Osteoporosis: Is Aging a Disease?

One might be convinced it's a glorious week for our aging bones.

The Food and Drug Administration willing, we could soon be lining up for our annual quick infusion of zoledronic acid and, wonder of wonders, within three years, our risk of hip fractures would be reduced by some 40 percent — and our risk of spine fractures even more.

One might be convinced it's a glorious week for our aging bones, but I'm not. And I won't let my patients fall victim to this hype.

The devil is in the details of the Horizon Pivotal Fracture Trial, published in the May 3 issue of the influential New England Journal of Medicine, to much fanfare. This trial received much publicity, as it studied the effect of a bone-protecting treatment that those going through menopause would only have to take once every year.

But the same devil underlies all the hype about the competing pharmaceutical remedies.

Our nation has been taught to fear the consequences of our thinning bones. Women flock to get the mineral density of their bones measured -- older and younger women -- and likely consume pharmaceutical remedies whenever they are told their bones are too thin. They take pills, and often at considerable expense to ward off the horror of fragility fractures of the spine and hips.

The Devil and the Details

The Horizon trial studied nearly 8,000 women, the majority over 70 years old, and all with some evidence of collapsing of a spinal bone, a spinal fragility fracture.

Hence, these women have thin bones that can collapse without unusual trauma — osteoporosis.

They were randomized so that 4,000 were to receive the annual drug infusion for three years. The study was designed to see if the women who received the infusion had fewer hip fractures or less evidence of spinal fragility fracturing. Let's focus on the more severe and more unequivocal hip fractures:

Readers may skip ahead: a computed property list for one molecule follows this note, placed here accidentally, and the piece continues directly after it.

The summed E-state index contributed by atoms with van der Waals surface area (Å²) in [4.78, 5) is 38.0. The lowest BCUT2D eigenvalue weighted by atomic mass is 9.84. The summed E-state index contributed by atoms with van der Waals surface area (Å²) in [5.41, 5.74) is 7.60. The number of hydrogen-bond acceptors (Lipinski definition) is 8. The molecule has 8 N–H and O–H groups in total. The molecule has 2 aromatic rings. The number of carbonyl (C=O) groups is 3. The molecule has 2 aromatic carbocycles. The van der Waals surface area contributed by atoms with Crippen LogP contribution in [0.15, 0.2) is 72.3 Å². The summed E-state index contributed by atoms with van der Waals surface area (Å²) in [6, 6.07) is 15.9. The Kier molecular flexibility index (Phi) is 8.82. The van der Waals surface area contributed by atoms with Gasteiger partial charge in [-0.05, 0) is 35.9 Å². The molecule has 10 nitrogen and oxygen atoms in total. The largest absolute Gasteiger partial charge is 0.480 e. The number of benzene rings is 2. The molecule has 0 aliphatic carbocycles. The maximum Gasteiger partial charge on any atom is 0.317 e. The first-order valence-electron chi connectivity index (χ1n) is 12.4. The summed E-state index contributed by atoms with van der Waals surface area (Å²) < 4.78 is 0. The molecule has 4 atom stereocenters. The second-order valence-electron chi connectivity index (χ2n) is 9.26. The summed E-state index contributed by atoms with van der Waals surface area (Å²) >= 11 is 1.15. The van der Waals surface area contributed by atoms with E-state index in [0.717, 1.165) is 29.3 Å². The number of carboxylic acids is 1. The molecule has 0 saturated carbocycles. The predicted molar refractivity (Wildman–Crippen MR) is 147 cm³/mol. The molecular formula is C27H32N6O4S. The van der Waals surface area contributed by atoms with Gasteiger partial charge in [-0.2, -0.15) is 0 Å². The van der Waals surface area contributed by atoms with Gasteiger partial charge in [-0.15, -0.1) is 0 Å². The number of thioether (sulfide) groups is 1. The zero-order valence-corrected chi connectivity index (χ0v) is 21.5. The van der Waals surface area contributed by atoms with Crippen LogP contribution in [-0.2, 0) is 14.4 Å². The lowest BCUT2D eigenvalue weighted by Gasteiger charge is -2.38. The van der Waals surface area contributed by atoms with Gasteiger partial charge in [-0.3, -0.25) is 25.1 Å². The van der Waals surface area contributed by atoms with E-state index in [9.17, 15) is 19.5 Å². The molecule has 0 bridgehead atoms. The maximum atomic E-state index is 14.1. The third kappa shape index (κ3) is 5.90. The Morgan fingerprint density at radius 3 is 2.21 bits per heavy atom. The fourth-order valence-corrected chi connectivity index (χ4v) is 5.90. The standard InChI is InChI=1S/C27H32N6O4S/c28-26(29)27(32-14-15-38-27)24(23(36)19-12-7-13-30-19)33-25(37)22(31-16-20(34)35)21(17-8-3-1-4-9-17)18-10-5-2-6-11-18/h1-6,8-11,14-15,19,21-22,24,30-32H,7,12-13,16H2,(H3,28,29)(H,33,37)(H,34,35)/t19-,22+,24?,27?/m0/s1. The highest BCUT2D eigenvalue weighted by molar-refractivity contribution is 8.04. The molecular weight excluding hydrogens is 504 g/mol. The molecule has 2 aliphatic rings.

Number of Women Who Suffered a Hip Fracture Despite Receiving the Drug: 52

Number of Women Who Suffered a Hip Fracture Without Receiving the Drug: 88

So, if you infuse the drug every year for three years into 4,000 women, 36 might be spared a fractured hip. That's an absolute difference in hip fracture frequency of less than 1 percent, which is not a number likely to engender so much excitement in the media.

However, the reduction in frequency from 2.5 percent to 1.4 percent on the drug is a reduction that approaches the "40 percent reduction" in the hype I am decrying.

No one, not you or I, not the media or the journals should ever be offered a relative difference without first emphasizing the absolute difference.

What does this mean? Well, let's say you can take a pill that reduces your chance of dying in a year from 40 percent to 20 percent. Let's say there's another pill you can take that reduces your chance of dying in a year from 2 percent to 1 percent.

Both pills reduce your relative risk of dying by 50 percent, but the absolute risk reduction is dramatically different.

Based on the absolute difference with this new drug, I'd have to treat about 100 women for three years to spare one a hip fracture. Before I ask you to ponder whether such a potential benefit is worth it to you, I need you to consider if such a benefit is believable. I do not find it believable for the following reasons:

Small Effects and the Limits of Science

Horizon is a randomized controlled trial. Half of the 8,000 women were randomly chosen to receive the infusions of the drug.

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